Peter Donnelly

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Peter Donnelly
Born (1959-05-15) May 15, 1959 (age 55)
Institutions University of Oxford
Alma mater University of Oxford
Thesis Some interactive particle systems[1] (1983)
Doctoral advisor John Kingman[1]

Peter James Donnelly, FRS (born 15 May 1959) is an Australian mathematician and Professor of Statistical Science at the University of Oxford. He is a specialist in applied probability and has made contributions to coalescent theory. His research group at Oxford has an international reputation for the development of statistical methodology to analyze genetic data.

He was educated at the University of Queensland and Balliol College, Oxford. When elected to a chair at Queen Mary College, London in 1988 he was only 29,[2] and possibly the youngest Professor in Great Britain. He held a chair at the University of Chicago (1994–96) and was head of the Department of Statistics at the University of Oxford from 1996 to 2001. Since 2007, he has been Director, Wellcome Trust Centre for Human Genetics (WTCHG) in Oxford, where he is currently based. He is a fellow at St Anne's College, Oxford.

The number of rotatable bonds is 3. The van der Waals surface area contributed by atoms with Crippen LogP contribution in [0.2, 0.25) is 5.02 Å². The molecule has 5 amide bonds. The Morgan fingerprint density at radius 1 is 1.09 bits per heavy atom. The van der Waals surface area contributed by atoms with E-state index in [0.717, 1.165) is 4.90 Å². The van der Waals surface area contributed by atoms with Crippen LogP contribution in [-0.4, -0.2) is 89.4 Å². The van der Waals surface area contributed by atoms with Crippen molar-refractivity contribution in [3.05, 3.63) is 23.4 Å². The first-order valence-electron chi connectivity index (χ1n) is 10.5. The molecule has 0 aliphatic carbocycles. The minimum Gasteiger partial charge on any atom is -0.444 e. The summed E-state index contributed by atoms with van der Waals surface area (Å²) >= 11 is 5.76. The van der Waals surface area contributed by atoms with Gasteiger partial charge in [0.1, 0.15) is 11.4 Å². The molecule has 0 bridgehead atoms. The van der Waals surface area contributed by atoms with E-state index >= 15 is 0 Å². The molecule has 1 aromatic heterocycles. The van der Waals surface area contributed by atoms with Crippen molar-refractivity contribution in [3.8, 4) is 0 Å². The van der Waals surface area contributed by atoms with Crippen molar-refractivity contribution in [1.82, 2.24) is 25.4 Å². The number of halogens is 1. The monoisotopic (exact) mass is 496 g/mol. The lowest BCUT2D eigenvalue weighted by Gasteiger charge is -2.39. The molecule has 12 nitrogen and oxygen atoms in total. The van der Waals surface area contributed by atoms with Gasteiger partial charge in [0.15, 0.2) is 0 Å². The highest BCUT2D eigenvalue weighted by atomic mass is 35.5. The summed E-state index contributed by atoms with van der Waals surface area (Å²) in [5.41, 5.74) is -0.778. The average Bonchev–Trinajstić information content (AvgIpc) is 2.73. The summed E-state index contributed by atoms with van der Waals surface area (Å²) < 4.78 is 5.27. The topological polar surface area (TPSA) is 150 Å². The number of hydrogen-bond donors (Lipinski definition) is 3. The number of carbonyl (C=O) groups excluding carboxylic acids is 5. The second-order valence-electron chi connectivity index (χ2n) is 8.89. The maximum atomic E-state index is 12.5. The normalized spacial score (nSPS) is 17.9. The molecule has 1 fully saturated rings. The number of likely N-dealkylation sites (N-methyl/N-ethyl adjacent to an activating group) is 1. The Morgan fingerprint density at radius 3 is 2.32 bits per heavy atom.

Many leading statistical geneticists worked with Donnelly as young researchers including David Balding, Carsten Wiuf, Matthew Stephens and Jonathan Pritchard. One area in which he has a leading reputation is in the interpretation of DNA evidence. He has acted as an expert witness on forensic science in criminal trials.[citation needed]

He is noted for his collaborative work with biologists. He has been heavily involved in a number of large scale projects, such as the International HapMap Project and the Wellcome Trust Case Control Consortium, a genome-wide association study.[citation needed]

He was elected a Fellow of the Royal Society in 2006 and also elected as a Fellow of the Academy of Medical Sciences in June 2008.

See also[edit]


  1. ^ a b "DPhil Students 1980-1989". Oxford University Statistics. Retrieved 3 June 2014. 
  2. ^ Peter Donnelly's CV

External links[edit]